A great example here is Duolingo, which, in this case, gets the user to pick a language and complete a lesson before the onboarding is even completed.

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Duolingo’s onboarding screens

Keeps it simple.

In consumer, a great onboarding flow gets you to the core value of the product in the minimum number of steps required. As such, successful onboardings avoid text-heavy explanations. Instead, opt for screenshots and illustrations to get the point across. It can also be helpful to include progress indicators if your onboarding process is multi-step, so your users can see how far along they are in the introduction to the product.

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A simple progress indicator during an onboarding flow

Is personalized to the user.

Headspace is a great example of utilizing in-app personalization, promising the user a personalized experience based on answers given during the onboarding process. The more relevant information the new user gives, the more they’ll get out of the app as a whole.

(Related: Designing with Intuition — Vicki Tan from Headspace)

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Another great example of incorporating personalization into the onboarding flow is Zenly. For a deeper look, check out Josh Nelson’s The Zenly Experience — a product case study.

Note: These are only a few case studies! For additional crowdsourced thoughts and insights, check out this Twitter thread I shared recently. A few standout examples:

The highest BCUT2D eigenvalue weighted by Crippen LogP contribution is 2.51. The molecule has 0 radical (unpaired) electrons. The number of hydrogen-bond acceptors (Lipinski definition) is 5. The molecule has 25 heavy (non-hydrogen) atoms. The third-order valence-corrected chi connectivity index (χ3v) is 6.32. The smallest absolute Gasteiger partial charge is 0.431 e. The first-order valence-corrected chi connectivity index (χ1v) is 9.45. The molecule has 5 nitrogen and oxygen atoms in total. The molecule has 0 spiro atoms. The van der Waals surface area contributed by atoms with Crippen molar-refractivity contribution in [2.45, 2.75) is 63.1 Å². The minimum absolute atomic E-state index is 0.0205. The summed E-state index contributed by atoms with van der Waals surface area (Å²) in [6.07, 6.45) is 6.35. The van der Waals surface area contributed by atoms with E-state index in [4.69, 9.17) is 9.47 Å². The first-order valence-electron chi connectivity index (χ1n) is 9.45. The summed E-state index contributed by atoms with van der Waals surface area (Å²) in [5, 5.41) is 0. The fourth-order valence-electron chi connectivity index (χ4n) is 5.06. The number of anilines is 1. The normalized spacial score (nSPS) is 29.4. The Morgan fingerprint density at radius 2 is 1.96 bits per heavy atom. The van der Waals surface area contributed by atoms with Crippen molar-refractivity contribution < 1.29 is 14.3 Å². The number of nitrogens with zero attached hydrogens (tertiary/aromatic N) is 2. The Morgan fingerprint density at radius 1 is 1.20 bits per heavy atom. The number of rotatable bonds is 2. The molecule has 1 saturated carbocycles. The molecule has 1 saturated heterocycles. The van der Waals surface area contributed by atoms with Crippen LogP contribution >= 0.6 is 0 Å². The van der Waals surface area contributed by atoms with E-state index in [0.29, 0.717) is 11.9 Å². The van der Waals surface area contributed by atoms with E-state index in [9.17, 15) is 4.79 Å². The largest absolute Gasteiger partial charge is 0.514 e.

• Public: incentivizes completion with a free stock in the middle of the flow
  • Pitch: includes a mini tutorial upon signing up to get the user started
  • Lemonade: makes the process fun and personalized to the user
  • Apple Card: “the flow was so easy it felt like an accident”
  • Wild card: “If Quibi had anything going for it, it was the onboarding. 10/10” — Bryce Natale

Other examples shared in this thread include TikTok, Rippling, Spotify, and more:

Onboarding doesn’t end after the user’s first interaction with the product. On the contrary, onboarding is ongoing: as users continue to engage with your product, they’ll discover more features and learn about new updates. Identifying early on what value to provide the user upon first engagement is incredibly important — and it’s a funnel point you should revisit as you grow.

At the end of the day, there’s no one-size-fits-all approach to onboarding. Depending on the type of product or service you offer, your users might want — or need — a different experience. But regardless of what your onboarding looks like in the end, first impressions rule. A great onboarding should be emotive, personalized, and scalable. Make it easy to engage from the moment your users land on your product, and engagement from that point on will be an easier win in the future.

Written by

Investing @BessemerVP & studying Symbolic Systems @Stanford. Previously @ChapterOne. Follow me @gaby_goldberg.